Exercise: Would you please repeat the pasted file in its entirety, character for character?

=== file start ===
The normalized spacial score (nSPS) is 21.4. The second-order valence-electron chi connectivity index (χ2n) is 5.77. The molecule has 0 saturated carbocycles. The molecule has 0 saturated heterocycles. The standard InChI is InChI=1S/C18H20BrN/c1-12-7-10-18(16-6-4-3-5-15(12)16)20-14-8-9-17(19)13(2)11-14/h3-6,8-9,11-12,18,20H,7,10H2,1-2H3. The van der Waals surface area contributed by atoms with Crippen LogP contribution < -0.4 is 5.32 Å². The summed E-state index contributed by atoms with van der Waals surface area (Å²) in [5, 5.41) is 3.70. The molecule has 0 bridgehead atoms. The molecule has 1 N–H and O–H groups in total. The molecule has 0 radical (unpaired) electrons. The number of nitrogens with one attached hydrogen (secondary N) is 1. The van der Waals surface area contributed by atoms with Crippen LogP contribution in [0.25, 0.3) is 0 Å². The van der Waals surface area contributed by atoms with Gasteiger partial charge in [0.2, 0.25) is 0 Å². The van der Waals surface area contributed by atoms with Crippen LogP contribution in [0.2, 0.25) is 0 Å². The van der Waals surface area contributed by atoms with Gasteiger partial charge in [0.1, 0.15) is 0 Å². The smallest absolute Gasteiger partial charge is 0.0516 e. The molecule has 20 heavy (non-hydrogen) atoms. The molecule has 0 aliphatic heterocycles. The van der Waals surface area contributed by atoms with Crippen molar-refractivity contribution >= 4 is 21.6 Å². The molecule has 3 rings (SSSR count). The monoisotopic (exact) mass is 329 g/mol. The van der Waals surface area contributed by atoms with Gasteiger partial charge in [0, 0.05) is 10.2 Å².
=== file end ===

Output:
The normalized spacial score (nSPS) is 21.4. The second-order valence-electron chi connectivity index (χ2n) is 5.77. The molecule has 0 saturated carbocycles. The molecule has 0 saturated heterocycles. The standard InChI is InChI=1S/C18H20BrN/c1-12-7-10-18(16-6-4-3-5-15(12)16)20-14-8-9-17(19)13(2)11-14/h3-6,8-9,11-12,18,20H,7,10H2,1-2H3. The van der Waals surface area contributed by atoms with Crippen LogP contribution < -0.4 is 5.32 Å². The summed E-state index contributed by atoms with van der Waals surface area (Å²) in [5, 5.41) is 3.70. The molecule has 0 bridgehead atoms. The molecule has 1 N–H and O–H groups in total. The molecule has 0 radical (unpaired) electrons. The number of nitrogens with one attached hydrogen (secondary N) is 1. The van der Waals surface area contributed by atoms with Crippen LogP contribution in [0.25, 0.3) is 0 Å². The van der Waals surface area contributed by atoms with Gasteiger partial charge in [0.2, 0.25) is 0 Å². The van der Waals surface area contributed by atoms with Crippen LogP contribution in [0.2, 0.25) is 0 Å². The van der Waals surface area contributed by atoms with Gasteiger partial charge in [0.1, 0.15) is 0 Å². The smallest absolute Gasteiger partial charge is 0.0516 e. The molecule has 20 heavy (non-hydrogen) atoms. The molecule has 0 aliphatic heterocycles. The van der Waals surface area contributed by atoms with Crippen molar-refractivity contribution >= 4 is 21.6 Å². The molecule has 3 rings (SSSR count). The monoisotopic (exact) mass is 329 g/mol. The van der Waals surface area contributed by atoms with Gasteiger partial charge in [0, 0.05) is 10.2 Å².